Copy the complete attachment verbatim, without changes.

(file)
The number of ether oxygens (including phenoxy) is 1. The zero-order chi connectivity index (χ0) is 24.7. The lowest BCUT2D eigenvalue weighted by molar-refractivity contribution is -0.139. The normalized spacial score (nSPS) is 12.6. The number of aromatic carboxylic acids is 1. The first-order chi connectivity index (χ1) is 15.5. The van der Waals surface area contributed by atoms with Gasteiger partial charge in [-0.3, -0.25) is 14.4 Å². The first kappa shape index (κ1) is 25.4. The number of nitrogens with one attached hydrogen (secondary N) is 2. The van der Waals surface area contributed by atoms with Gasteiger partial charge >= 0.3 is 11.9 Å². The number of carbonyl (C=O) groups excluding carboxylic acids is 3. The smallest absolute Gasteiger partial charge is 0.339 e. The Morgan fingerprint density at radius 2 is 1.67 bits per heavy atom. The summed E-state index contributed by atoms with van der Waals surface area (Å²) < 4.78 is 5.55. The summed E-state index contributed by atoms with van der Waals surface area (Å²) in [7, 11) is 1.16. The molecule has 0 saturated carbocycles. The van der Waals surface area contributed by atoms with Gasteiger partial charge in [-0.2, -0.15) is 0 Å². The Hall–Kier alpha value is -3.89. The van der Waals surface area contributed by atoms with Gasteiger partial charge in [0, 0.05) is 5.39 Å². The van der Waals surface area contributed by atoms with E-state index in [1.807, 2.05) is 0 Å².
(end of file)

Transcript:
The number of ether oxygens (including phenoxy) is 1. The zero-order chi connectivity index (χ0) is 24.7. The lowest BCUT2D eigenvalue weighted by molar-refractivity contribution is -0.139. The normalized spacial score (nSPS) is 12.6. The number of aromatic carboxylic acids is 1. The first-order chi connectivity index (χ1) is 15.5. The van der Waals surface area contributed by atoms with Gasteiger partial charge in [-0.3, -0.25) is 14.4 Å². The first kappa shape index (κ1) is 25.4. The number of nitrogens with one attached hydrogen (secondary N) is 2. The van der Waals surface area contributed by atoms with Gasteiger partial charge >= 0.3 is 11.9 Å². The number of carbonyl (C=O) groups excluding carboxylic acids is 3. The smallest absolute Gasteiger partial charge is 0.339 e. The Morgan fingerprint density at radius 2 is 1.67 bits per heavy atom. The summed E-state index contributed by atoms with van der Waals surface area (Å²) < 4.78 is 5.55. The summed E-state index contributed by atoms with van der Waals surface area (Å²) in [7, 11) is 1.16. The molecule has 0 saturated carbocycles. The van der Waals surface area contributed by atoms with Gasteiger partial charge in [-0.2, -0.15) is 0 Å². The Hall–Kier alpha value is -3.89. The van der Waals surface area contributed by atoms with Gasteiger partial charge in [0, 0.05) is 5.39 Å². The van der Waals surface area contributed by atoms with E-state index in [1.807, 2.05) is 0 Å².